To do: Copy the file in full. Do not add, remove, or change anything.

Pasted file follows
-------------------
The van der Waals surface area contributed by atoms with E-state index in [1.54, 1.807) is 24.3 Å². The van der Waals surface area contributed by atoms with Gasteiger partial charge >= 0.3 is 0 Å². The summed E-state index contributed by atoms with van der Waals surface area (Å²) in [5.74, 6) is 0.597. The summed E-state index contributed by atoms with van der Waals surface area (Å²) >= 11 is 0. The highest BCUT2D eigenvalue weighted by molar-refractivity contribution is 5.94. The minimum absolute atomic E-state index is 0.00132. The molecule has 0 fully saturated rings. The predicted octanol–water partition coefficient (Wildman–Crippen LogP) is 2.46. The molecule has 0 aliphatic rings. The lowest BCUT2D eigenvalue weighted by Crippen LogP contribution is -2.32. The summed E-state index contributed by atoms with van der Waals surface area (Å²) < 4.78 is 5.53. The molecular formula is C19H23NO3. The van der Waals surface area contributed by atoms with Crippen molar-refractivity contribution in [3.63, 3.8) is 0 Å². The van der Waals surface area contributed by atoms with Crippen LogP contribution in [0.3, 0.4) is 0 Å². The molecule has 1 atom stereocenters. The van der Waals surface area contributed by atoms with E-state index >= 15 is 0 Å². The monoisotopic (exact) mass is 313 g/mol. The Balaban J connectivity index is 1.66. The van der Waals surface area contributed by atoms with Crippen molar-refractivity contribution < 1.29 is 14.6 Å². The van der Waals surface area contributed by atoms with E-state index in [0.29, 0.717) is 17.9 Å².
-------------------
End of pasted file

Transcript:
The van der Waals surface area contributed by atoms with E-state index in [1.54, 1.807) is 24.3 Å². The van der Waals surface area contributed by atoms with Gasteiger partial charge >= 0.3 is 0 Å². The summed E-state index contributed by atoms with van der Waals surface area (Å²) in [5.74, 6) is 0.597. The summed E-state index contributed by atoms with van der Waals surface area (Å²) >= 11 is 0. The highest BCUT2D eigenvalue weighted by molar-refractivity contribution is 5.94. The minimum absolute atomic E-state index is 0.00132. The molecule has 0 fully saturated rings. The predicted octanol–water partition coefficient (Wildman–Crippen LogP) is 2.46. The molecule has 0 aliphatic rings. The lowest BCUT2D eigenvalue weighted by Crippen LogP contribution is -2.32. The summed E-state index contributed by atoms with van der Waals surface area (Å²) < 4.78 is 5.53. The molecular formula is C19H23NO3. The van der Waals surface area contributed by atoms with Crippen molar-refractivity contribution in [3.63, 3.8) is 0 Å². The van der Waals surface area contributed by atoms with Crippen LogP contribution in [0.3, 0.4) is 0 Å². The molecule has 1 atom stereocenters. The van der Waals surface area contributed by atoms with E-state index >= 15 is 0 Å². The monoisotopic (exact) mass is 313 g/mol. The Balaban J connectivity index is 1.66. The van der Waals surface area contributed by atoms with Crippen molar-refractivity contribution < 1.29 is 14.6 Å². The van der Waals surface area contributed by atoms with E-state index in [0.29, 0.717) is 17.9 Å².